I know what you're thinking. Bell bottoms were definitely cool the first time around, but their re-release at the beginning of the century was a fashion bust. You may even have a similar experience with that favorite band of yours. Their first album was beyond compare–and then along came album number two. They changed their sound, got a new bass player and the whole experience put you off. So sure, OpenOffice.org 1.0 was a good office suite, but based on your experience, 2.0 is going to resonate about as well as shoulder pads after 1987. Well, you'll be surprised.
OpenOffice.org is the most popular open source office suite available. According to Wikipedia, "OpenOffice.org has secured 14 percent of the large enterprise market as of 2004. The OpenOffice.org Web site reports more than 61 million downloads."
Equipped with all the usual components of an office suite, OpenOffice.org provides open source alternatives for word processing, spreadsheets, HTML editing, presentation and drawing tools, and a database application. OpenOffice.org is translated into more than 30 languages so if it's not available in your language now it's likely to be very soon. OpenOffice is also platform agnostic, running on all major computing platforms including Microsoft Windows, Mac OS X, Linux and Solaris.
> Looking Back at OpenOffice.org 1.0: OOo Yeah!
One of the most convenient features of OpenOffice.org 1.0 was the integrated export to PDF which allowed you to save documents in a standard, read-only format accessible with any operating system. That functionality is obviously much enhanced in version 2.
You didn't have to worry about training and ramp-up time gouging your business productivity. OpenOffice is intuitive with a familiar look and feel to other competitive products. Any employee or individual accustomed to other office suites will find exactly what they are looking for exactly where they look for it.
If you've still got doubts, here's an important fact: OpenOffice.org reads all major file formats from other office products and can coexist with other suites. Long gone are the days of keeping a dark closet full of antiquated machines just so you can read your old, dusty files. If you have a 25-year-old document, you can open it up like it was created yesterday.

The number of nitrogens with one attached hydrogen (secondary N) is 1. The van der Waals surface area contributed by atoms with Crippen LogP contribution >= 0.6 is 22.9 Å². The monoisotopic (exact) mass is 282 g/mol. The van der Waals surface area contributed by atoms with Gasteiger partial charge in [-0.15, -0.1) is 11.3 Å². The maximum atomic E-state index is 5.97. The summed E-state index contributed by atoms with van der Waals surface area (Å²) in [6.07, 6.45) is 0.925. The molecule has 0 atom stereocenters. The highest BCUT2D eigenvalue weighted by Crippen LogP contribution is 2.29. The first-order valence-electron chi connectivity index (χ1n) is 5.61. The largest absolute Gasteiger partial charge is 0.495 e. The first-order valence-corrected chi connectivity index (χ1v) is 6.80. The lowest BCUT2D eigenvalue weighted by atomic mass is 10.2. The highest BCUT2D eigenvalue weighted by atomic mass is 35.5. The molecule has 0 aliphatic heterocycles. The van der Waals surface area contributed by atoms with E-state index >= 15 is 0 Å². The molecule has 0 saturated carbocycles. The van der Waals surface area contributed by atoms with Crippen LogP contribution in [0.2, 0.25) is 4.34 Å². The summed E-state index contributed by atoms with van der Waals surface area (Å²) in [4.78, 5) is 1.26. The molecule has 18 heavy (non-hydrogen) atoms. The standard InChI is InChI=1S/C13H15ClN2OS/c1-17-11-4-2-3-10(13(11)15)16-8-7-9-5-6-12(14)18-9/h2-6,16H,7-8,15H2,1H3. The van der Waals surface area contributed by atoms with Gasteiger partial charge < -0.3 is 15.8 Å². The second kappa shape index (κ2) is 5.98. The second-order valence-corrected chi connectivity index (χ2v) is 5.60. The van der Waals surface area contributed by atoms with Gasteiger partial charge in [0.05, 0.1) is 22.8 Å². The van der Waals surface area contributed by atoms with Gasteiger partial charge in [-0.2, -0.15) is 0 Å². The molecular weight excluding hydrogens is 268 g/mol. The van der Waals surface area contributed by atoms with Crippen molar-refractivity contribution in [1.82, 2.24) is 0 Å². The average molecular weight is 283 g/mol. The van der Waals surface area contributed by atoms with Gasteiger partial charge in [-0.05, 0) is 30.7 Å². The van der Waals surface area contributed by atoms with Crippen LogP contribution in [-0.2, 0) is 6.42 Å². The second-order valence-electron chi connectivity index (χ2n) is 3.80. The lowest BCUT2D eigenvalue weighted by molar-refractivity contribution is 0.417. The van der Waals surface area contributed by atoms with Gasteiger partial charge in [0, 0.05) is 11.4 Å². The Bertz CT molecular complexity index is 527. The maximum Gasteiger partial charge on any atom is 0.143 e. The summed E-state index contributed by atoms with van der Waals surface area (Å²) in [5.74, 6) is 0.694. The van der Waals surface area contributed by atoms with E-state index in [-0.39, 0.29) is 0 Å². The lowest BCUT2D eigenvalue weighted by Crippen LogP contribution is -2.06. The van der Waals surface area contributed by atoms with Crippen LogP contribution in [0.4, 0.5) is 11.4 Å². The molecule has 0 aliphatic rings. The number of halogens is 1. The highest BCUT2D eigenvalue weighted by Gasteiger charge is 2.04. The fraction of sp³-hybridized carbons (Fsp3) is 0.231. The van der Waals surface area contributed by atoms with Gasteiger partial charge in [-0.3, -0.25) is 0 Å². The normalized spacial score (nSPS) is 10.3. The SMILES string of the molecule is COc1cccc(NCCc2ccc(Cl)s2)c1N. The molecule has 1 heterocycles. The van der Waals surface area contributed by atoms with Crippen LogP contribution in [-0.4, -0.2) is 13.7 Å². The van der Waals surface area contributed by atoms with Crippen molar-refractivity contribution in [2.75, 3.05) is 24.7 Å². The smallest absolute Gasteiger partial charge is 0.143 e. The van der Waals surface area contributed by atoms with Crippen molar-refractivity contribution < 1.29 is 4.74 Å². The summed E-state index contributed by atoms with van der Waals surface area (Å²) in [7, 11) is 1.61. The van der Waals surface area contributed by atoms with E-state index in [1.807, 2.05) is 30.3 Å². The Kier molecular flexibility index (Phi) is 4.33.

> OpenOffice.org 2.0: OOo Baby!
Even though OpenOffice.org was a smash hit with version 1, version 2 is even better with several enhancements and new features. Among those new and enhanced features are:
- an improved and extensively customizable interface with new multipane views, menus, floating toolbars and native desktop integration
- a cross-platform database application comparable to Access that allows you to create self-contained, portable and crossplatform database applications that are immediately portable to users on any operating system supported by the OpenOffice.org office suite.
- complete XForms support so it is now easier to create, edit and use forms inside documents. Using XForms, documents can be more interactive with links between them and data. (XForms is the standard defined by the W3C for Web forms.)
- support for up to 65,536 rows of data in a spreadsheet
- major improvements to the spreadsheet and database DataPilot feature which enables advanced analysis of data
- native installers so you can install OpenOffice using .MSI, .CAB or .RPM files depending on your operating system
- digital signatures so you use standard digital certificates
- much more
Linus Torvalds, author of the Linux kernel said, "Given enough eyeballs, all bugs are shallow." That said, hundreds of thousands of users have participated in the beta testing of version 2, flushing out defects and validating it as an enterprise-quality piece of software.
As for the PDF export enhancements, version 2 now gives users more control over the quality and size of the PDFs that are generated. It also includes support for links, indexes, forms, thumbnails and presentation transition effects.
"The OpenOffice.org project mission statement reads: "To create, as a community, the leading international office suite that will run on all major platforms and provide access to all functionality and data through open-component based APIs and an XML-based file format."
Apart from all the other new enhancements in version 2 is the adoption of a new open standard format that will help users around the world communicate better for years to come. OpenOffice.org 2.0 is the first office suite to incorporate the new OASIS OpenDocument format (ODF) which is a set of XML-based standards for document creation. Let me explain.
OASIS (Organization for the Advancement of Structured Information Standards) is a not-for-profit, international consortium that drives the development, convergence and adoption of e-business standards. Distinguished by transparent governance and operating procedures, OASIS expressly promotes industry consensus and unites disparate efforts. Founded in 1993, OASIS has more than 5,000 participants representing more than 600 organizations and individual members in 100 countries.
OpenDocument Format (ODF) This consortium of thirty-five vendors and individuals (including IBM, Sun, SAP, Oracle, Novell and Adobe) got together and decided to standardize basic office suite capabilities including saving and exchanging the office documents you know and love like memos, reports, books, spreadsheets, databases, charts and presentations. This standard, called OpenDocument Format (ODF), is publicly accessible and can be implemented–royalty free–into any open source or closed proprietary product.
ODF was created specifically to provide an open alternative to proprietary document formats so organizations such as yours could avoid vendor lock-in. It also enables document portability which lets you open documents created with different office suites on different platforms. Perhaps the most significant business benefit ODF offers is the preservation of older documents. Given a document's lifecycle can last years and years, there's a risk that very old documents are unreadable by newer office suite versions; however, since each document format is based on the same set of standards, they can be preserved, opened and edited indefinitely.